– Fr Fernando Armellini SCJ
Claretian Publications, Macau
The account of the Transfiguration of Christ is a text of theology in a biblical language. Jesus, going up to the mountain has one such theological significance. The mountain, in the Bible is the site of the encounter with God. It was on the mountain that Moses had the manifestation of God and received the revelation that later was passed on to the people.
When Moses received the law, the mountain was enveloped by a cloud (Ex 24:15-16). He also came down with a shining face (Ex 39:29-35). Cloud and shining face are therefore a reflection of God’s presence. By creating a similar setting, the evangelist intends to present Jesus as the new Moses, as the one who delivers the new law to the new people. Jesus is the definitive revelation of God.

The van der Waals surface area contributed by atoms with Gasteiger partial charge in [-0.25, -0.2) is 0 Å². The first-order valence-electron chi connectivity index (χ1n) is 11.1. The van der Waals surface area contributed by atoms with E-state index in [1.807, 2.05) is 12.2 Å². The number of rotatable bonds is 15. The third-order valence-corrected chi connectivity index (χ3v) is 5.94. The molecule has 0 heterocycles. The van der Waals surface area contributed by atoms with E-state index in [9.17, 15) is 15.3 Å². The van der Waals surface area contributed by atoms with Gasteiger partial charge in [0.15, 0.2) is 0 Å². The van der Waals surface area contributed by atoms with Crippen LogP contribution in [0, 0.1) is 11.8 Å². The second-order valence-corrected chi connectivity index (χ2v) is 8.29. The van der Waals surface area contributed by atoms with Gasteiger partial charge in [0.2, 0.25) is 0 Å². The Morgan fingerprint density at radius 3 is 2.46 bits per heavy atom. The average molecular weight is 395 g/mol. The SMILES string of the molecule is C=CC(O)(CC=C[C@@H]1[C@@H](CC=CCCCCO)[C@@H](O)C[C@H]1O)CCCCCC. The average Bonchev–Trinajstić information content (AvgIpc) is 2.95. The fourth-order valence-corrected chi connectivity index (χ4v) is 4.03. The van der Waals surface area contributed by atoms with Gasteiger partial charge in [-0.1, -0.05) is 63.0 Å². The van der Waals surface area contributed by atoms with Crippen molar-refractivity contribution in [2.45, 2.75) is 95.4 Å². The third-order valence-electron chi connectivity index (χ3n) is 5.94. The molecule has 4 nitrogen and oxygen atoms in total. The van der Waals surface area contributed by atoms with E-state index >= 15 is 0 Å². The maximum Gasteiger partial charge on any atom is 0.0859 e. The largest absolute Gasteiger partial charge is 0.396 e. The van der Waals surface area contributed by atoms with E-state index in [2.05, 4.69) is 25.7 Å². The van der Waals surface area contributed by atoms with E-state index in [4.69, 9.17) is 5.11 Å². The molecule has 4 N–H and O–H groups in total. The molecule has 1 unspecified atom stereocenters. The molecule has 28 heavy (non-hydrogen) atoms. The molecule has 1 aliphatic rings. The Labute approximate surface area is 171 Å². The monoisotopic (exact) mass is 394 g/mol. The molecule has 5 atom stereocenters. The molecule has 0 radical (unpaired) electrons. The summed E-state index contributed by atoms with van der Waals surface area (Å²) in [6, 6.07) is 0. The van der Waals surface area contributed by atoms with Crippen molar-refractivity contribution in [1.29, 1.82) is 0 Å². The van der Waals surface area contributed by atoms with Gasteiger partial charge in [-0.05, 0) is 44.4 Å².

The voice from heaven “Jesus is the beloved,” the faithful servant on whom God is well pleased (Is 42:1) was already heard at baptism. Now an exhortation is added: “Listen to him.” Listen to him, even when he seems to propose too demanding paths, to indicate the narrow and steep ways, paradoxical and humanly absurd choices.
In the Bible, the word “to listen” does not just mean “to hear” but is often equivalent to “to obey” (Ex 6:12, Mt 18:15-16). The recommendation that the Father gives to Peter, James, and John, and through them, to all the disciples, is “to put into practice” that what Jesus teaches. It is the invitation to focus one’s life on the proposal of the beatitude.
Who are Moses and Elijah? The first is the one who gave the Law to his people; the other was considered the first of the prophets. For the Israelites, these two characters represented the Holy Scriptures.
All the holy books of Israel are meant to lead to a dialogue with Jesus; they orient toward him. Without him, the Old Testament is incomprehensible. On the way to Emmaus, Jesus would resort to the Old Testament: “Beginning with Moses and all the prophets, he explained to them everything in the Scriptures concerning himself” (Lk 24:27).